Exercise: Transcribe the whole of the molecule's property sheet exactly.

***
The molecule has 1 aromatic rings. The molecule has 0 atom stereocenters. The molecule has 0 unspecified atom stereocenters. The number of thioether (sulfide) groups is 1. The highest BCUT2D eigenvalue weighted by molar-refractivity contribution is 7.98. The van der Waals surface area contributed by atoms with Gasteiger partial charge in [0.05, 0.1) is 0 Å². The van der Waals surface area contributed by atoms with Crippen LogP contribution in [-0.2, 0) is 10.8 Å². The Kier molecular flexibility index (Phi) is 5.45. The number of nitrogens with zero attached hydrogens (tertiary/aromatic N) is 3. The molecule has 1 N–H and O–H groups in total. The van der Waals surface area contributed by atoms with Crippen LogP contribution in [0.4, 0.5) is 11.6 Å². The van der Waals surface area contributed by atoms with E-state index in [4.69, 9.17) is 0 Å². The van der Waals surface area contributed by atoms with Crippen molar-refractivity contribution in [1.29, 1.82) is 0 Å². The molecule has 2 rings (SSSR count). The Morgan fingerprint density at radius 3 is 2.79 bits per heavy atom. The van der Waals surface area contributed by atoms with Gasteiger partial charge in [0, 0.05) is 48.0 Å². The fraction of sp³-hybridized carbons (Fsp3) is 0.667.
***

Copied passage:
The molecule has 1 aromatic rings. The molecule has 0 atom stereocenters. The molecule has 0 unspecified atom stereocenters. The number of thioether (sulfide) groups is 1. The highest BCUT2D eigenvalue weighted by molar-refractivity contribution is 7.98. The van der Waals surface area contributed by atoms with Gasteiger partial charge in [0.05, 0.1) is 0 Å². The van der Waals surface area contributed by atoms with Crippen LogP contribution in [-0.2, 0) is 10.8 Å². The Kier molecular flexibility index (Phi) is 5.45. The number of nitrogens with zero attached hydrogens (tertiary/aromatic N) is 3. The molecule has 1 N–H and O–H groups in total. The van der Waals surface area contributed by atoms with Crippen LogP contribution in [0.4, 0.5) is 11.6 Å². The van der Waals surface area contributed by atoms with E-state index in [4.69, 9.17) is 0 Å². The van der Waals surface area contributed by atoms with Crippen molar-refractivity contribution in [1.29, 1.82) is 0 Å². The molecule has 2 rings (SSSR count). The Morgan fingerprint density at radius 3 is 2.79 bits per heavy atom. The van der Waals surface area contributed by atoms with Gasteiger partial charge in [0, 0.05) is 48.0 Å². The fraction of sp³-hybridized carbons (Fsp3) is 0.667.